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Venezuela & USA: Has the lion awakened?

By Veneconomy

12.02.05 | After six years of “stoic tolerance,” the United States is awakening from the lethargy with which it has responded to President Chávez’ continuous verbal attacks. Perhaps it is beginning to see that it ought to take notice of the pronouncements made by this revolutionary, as, where Chávez is concerned, there seems to be no slip twixt cup and lip.

The Bush administration is also beginning to realize that the influence of the Venezuelan president, supported by his ally Fidel Castro, could affect the peace and stability of Latin America.

Until recently, the U.S. President’s response to President Chávez’ constant verbal attacks was condescending, weak even. Now the tone is changing. The first sign of this was a statement by Secretary of State Condoleezza Rice assuring that there was “nothing positive to highlight” in the Bolivarian revolution, classifying the Chávez administration “as a negative force for the region” and urging Latin American countries to take note of “what is happening” with democracy in Venezuela.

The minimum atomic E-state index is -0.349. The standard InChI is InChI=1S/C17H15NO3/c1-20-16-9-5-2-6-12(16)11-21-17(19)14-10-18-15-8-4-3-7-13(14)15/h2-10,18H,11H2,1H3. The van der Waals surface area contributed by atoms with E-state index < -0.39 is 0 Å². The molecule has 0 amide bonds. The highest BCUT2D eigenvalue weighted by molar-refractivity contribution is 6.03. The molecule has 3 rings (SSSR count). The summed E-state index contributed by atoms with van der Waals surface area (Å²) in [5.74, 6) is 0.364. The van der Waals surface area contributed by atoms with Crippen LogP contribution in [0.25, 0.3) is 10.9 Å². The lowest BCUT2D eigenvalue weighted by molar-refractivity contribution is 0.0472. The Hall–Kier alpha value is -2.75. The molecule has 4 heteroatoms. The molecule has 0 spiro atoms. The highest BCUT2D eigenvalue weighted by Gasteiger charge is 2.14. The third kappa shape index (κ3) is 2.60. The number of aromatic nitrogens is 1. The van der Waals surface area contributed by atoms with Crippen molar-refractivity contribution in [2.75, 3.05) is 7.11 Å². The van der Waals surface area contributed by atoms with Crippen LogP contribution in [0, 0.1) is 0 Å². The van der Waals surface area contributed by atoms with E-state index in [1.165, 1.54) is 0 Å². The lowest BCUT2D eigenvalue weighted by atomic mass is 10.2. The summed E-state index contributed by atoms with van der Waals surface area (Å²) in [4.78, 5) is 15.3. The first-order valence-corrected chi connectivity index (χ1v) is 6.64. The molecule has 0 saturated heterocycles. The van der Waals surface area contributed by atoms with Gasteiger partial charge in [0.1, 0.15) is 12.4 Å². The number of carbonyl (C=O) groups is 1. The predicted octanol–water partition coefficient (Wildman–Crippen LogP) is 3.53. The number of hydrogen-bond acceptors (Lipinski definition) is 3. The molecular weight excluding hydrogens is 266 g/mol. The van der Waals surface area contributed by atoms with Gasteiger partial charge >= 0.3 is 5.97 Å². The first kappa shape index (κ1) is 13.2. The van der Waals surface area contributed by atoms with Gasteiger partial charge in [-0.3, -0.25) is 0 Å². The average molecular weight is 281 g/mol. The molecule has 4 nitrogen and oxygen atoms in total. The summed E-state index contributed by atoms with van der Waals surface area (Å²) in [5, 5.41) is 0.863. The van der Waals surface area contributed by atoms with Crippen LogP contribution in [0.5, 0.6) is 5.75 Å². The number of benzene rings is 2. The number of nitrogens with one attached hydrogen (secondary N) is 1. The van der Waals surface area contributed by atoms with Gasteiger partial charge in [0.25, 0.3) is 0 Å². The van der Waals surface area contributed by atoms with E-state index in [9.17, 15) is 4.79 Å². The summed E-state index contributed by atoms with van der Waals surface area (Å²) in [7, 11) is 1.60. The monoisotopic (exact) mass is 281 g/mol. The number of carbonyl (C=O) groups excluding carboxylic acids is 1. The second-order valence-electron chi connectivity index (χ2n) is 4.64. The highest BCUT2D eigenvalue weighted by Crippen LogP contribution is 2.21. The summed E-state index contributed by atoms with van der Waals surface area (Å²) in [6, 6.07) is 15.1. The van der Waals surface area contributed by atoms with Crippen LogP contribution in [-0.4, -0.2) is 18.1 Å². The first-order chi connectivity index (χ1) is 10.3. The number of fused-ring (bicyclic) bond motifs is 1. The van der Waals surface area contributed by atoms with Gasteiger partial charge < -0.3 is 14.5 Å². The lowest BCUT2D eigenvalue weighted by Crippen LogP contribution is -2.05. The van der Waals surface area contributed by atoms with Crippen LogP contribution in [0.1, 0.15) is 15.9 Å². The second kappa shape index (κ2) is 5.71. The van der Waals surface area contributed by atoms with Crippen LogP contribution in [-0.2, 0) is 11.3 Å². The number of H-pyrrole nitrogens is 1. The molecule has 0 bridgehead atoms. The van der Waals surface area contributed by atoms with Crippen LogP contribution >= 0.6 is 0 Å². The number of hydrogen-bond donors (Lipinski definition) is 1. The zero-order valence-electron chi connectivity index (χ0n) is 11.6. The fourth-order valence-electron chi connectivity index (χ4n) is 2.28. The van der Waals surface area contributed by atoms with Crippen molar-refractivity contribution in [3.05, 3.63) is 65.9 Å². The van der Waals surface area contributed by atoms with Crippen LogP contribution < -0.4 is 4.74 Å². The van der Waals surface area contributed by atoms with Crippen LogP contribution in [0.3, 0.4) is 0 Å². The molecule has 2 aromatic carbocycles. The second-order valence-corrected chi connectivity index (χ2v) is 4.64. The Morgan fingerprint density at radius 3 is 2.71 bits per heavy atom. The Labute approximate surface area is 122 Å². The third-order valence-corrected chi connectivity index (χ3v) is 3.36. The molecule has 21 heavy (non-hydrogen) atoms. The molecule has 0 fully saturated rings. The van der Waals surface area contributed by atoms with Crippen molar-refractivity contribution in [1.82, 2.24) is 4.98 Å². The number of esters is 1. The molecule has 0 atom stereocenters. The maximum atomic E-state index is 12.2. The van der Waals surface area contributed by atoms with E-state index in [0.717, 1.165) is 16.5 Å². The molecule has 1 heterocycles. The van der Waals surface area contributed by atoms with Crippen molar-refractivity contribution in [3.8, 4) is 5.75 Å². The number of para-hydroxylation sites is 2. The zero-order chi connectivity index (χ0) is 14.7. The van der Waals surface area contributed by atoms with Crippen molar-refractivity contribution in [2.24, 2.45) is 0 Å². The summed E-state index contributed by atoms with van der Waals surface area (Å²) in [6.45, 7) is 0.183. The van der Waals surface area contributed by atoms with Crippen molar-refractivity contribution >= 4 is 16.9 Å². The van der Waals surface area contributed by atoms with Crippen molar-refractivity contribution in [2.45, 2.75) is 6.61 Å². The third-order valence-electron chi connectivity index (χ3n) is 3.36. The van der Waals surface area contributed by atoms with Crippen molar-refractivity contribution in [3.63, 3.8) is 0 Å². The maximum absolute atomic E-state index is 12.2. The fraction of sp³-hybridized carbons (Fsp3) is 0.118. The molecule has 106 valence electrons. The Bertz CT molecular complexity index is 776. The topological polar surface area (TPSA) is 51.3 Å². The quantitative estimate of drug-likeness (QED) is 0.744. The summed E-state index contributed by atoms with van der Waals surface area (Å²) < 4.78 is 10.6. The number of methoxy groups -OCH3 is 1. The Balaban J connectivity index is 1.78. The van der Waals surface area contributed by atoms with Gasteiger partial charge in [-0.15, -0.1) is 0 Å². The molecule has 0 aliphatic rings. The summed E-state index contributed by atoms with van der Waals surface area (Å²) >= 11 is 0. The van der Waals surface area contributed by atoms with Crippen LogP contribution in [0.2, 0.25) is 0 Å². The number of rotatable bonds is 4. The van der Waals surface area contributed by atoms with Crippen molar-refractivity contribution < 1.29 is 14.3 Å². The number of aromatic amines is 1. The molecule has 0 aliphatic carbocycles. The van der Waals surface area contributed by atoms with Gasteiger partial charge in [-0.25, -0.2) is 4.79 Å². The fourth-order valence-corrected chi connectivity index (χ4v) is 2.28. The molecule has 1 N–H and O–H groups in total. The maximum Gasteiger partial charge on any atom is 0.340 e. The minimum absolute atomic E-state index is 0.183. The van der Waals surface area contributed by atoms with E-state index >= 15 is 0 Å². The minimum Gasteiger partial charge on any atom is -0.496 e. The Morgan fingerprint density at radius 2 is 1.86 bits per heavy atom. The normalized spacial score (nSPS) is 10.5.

The second was the claim by U.S. Assistant Secretary of State Roger Noriega that it would take his country “only a few weeks to find a substitute for Venezuelan oil, but that it would take Venezuela years to find buyers for its crude,” words that sound almost like a warning that the United States can live without Venezuela, anticipating Chávez’ intention of using oil as a political weapon.

The third came from an unidentified officer at the Department of State who said, when referring to the Venezuelan government’s purchase of MiG 29s from Russia, “we shoot down MiGs.” That’s straight talking.

And the fourth is the formal complaint that the United States submitted this week to Russia regarding the sale of 100,000 Kalashnikov Ak-47 assault rifles to Venezuela. This protest was accompanied by a statement from Department of State spokesman Adam Ereli, in which he expressed “Washington’s concern over the sale of weapons to Venezuela and their potentially destabilizing effect in the Hemisphere,” claiming that these weapons could “end up in the hands of the FARC, because these groups operate in that country.”

All this points to the opening of a new phase in relations with the United States, with serious implications for Venezuela.

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